He tended to yell at teammates out on the field when they did something he didn’t want/expect and kind of show guys up. He did that a lot more than I expected and additionally, I saw a few clips of him ‘talking loudly’ out of frustration with/at the coaches. This can be spun either way: “He’s a fiery competitor who is worried about winning” or “He believes he’s better than those around him and feels everyone should be on his page.” This is a character trait many quarterbacks have (see Phillip Rivers, Tom Brady), but winning cures everything. So as long as he’s successful and isn’t yelling at Bryant, there shouldn’t be any real issue. Being right when you yell at someone is also an important part, so he will need to type of player that comes in knowing more than some veterans (which should really be the case for any quarterback coming in).
Looking at the numbers from 2015, his passing yards and completion percentage went down, his yards per attempt and TD-INT ratio rebounded. What I take away from this is that his decision making within the system improved. You still saw plenty of interceptable passes and errant throws, but they were cut down from his sophomore season. Another thing was the protection. Penn State gave up 43 sacks in 2014 and was able to reduce that to 38 in 2015. If you think about how Temple was able to get 10 in their first game, it puts the season’s protection into a bit better perspective. I think my favorite stat that I came across when I was compiling the information was Hackenberg’s TD-INT in games with four-plus sacks. This past season his ratio was 4-1 in the 4 games with 4+ sacks and the only interception came in that first game vs Temple. While I didn’t chart every pressure from this past season to evaluate the decision making on that play, this also leads you to believe that he was making better decisions with the ball while under pressure in comparison to his 3-8 TD-INT ratio from 2014.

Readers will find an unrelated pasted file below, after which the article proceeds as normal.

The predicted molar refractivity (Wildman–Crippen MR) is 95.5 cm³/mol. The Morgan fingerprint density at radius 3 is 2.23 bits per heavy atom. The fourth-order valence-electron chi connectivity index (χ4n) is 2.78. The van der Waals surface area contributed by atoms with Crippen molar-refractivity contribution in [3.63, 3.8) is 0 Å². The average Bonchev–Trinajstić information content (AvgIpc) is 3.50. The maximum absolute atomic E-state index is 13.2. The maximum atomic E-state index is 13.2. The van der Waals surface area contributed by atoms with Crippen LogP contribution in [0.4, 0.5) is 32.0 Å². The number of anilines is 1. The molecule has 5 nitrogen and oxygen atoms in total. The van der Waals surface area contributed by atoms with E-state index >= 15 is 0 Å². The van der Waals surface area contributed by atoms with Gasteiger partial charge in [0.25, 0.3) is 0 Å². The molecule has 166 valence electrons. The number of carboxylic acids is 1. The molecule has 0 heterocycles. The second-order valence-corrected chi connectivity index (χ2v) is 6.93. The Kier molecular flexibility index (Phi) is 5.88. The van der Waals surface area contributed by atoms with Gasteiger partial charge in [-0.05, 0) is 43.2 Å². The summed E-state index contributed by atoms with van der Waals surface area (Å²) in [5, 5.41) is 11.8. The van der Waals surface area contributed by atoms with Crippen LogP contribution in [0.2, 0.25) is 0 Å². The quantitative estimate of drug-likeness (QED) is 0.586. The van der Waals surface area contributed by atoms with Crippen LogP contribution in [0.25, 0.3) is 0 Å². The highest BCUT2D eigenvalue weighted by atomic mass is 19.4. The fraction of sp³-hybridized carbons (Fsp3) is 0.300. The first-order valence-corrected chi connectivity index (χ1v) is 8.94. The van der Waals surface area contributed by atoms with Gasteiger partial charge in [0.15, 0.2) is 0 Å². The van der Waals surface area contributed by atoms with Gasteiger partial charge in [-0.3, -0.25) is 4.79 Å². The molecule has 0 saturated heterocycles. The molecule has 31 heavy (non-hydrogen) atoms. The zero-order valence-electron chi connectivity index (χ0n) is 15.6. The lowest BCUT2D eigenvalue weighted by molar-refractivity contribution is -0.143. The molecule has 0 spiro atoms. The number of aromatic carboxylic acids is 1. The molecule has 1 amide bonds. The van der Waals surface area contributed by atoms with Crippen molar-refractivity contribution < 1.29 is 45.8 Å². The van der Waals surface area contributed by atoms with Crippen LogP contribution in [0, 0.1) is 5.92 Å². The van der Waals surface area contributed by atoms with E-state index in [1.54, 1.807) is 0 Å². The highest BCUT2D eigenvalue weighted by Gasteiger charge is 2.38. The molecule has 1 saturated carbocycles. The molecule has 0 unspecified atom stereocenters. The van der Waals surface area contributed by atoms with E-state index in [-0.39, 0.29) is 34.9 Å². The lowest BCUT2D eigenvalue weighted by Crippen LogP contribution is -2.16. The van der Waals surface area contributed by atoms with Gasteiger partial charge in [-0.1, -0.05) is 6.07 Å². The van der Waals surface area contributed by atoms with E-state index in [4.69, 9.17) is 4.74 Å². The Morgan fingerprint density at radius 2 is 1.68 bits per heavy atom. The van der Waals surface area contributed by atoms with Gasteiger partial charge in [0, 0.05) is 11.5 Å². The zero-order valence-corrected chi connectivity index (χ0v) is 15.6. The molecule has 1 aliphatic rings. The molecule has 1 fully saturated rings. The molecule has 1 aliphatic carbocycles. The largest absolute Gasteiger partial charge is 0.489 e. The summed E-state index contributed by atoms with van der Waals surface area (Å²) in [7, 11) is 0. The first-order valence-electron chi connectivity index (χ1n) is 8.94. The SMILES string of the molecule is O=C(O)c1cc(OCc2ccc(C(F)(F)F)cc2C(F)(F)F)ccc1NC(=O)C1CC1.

First things first when we’re talking about the 2015 season; the Temple game was embarrassing from a play calling perspective. Yes, the offensive line struggled to slow anyone down, sure Hackenberg ran into some sacks and struggled with accuracy, but it was mostly the coaching staff. The game really changed with the pick six by the Temple defensive end as the score went from tied at 10-10 with about 1:00 minute left in the third quarter to 24-10 by the time there was 11 minutes remaining in the fourth quarter. They couldn’t block anyone from the first drive to the final whistle, but even before the big momentum swing they continued running route combinations that had wide receivers going seven-plus yards vs the blitz/four-man rush and many times didn’t have a hot read or check down which forced Hackenberg to eat it. Play calling issues were a trend I did notice throughout the time with James Franklin’s staff.
If you check out the Michigan State game there were some issues, but despite the score of the game, Penn State didn’t have their worst game offensively. Early Hackenberg threw a deep ball to the endzone when he should have hit one of the receivers to the trips side that were running a pair of hitches but at the time he went through their part of the reads, they were still blanketed and the middle of the pocket was getting pushed into his lap. I hope that it wasn’t a read that Hackenberg made pre-snap because the cornerback was playing eight yards off and bailed for the deep zone, so he was staring at the quarterback the entire play. The second interception of the game was a pass that was tipped at the line and returned for six by a defensive lineman. I put batted passes on the quarterback as much as the offensive line, but that’s a forgivable interception.
The Illinois game was one that I was interested in because it was one of his best performances of the season. Yes, they blew them out and were most likely just a superior team, but the biggest difference that I saw was the play calling. There was much more under center plays with traditional drop backs. Hackenberg was getting into a rhythm with his receivers on the timing of their routes and was able to hitch and get the ball out. They were able to run play action and attack the intermediate areas and also the middle of the field. Even the shotgun snaps used some drop backs to get his feet and timing in sync, so he was able to hitch up in the pocket like he’s designed to do.